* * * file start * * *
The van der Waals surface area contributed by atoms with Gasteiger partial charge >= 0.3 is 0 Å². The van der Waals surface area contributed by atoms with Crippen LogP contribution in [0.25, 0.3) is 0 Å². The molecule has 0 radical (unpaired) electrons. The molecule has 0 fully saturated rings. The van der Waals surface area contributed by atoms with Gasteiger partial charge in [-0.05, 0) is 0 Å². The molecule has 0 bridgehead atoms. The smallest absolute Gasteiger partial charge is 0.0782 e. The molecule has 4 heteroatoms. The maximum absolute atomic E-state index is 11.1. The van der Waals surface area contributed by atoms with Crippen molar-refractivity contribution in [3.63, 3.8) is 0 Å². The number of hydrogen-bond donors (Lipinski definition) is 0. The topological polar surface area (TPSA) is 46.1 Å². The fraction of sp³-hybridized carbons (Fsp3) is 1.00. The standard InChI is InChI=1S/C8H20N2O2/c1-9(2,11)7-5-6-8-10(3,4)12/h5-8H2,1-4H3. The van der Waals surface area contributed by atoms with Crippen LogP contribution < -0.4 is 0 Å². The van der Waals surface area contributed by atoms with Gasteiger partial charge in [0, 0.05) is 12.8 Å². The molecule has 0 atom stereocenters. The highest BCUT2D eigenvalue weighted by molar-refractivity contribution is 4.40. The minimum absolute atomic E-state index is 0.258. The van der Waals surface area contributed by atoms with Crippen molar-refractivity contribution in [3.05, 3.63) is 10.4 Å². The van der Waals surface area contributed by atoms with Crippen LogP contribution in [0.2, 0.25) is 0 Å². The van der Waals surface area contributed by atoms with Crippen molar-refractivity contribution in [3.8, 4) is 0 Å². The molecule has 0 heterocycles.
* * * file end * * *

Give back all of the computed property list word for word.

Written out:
The van der Waals surface area contributed by atoms with Gasteiger partial charge >= 0.3 is 0 Å². The van der Waals surface area contributed by atoms with Crippen LogP contribution in [0.25, 0.3) is 0 Å². The molecule has 0 radical (unpaired) electrons. The molecule has 0 fully saturated rings. The van der Waals surface area contributed by atoms with Gasteiger partial charge in [-0.05, 0) is 0 Å². The molecule has 0 bridgehead atoms. The smallest absolute Gasteiger partial charge is 0.0782 e. The molecule has 4 heteroatoms. The maximum absolute atomic E-state index is 11.1. The van der Waals surface area contributed by atoms with Crippen molar-refractivity contribution in [3.63, 3.8) is 0 Å². The number of hydrogen-bond donors (Lipinski definition) is 0. The topological polar surface area (TPSA) is 46.1 Å². The fraction of sp³-hybridized carbons (Fsp3) is 1.00. The standard InChI is InChI=1S/C8H20N2O2/c1-9(2,11)7-5-6-8-10(3,4)12/h5-8H2,1-4H3. The van der Waals surface area contributed by atoms with Crippen LogP contribution < -0.4 is 0 Å². The van der Waals surface area contributed by atoms with Gasteiger partial charge in [0, 0.05) is 12.8 Å². The molecule has 0 atom stereocenters. The highest BCUT2D eigenvalue weighted by molar-refractivity contribution is 4.40. The minimum absolute atomic E-state index is 0.258. The van der Waals surface area contributed by atoms with Crippen molar-refractivity contribution in [3.05, 3.63) is 10.4 Å². The van der Waals surface area contributed by atoms with Crippen LogP contribution in [0.2, 0.25) is 0 Å². The van der Waals surface area contributed by atoms with Crippen molar-refractivity contribution in [3.8, 4) is 0 Å². The molecule has 0 heterocycles.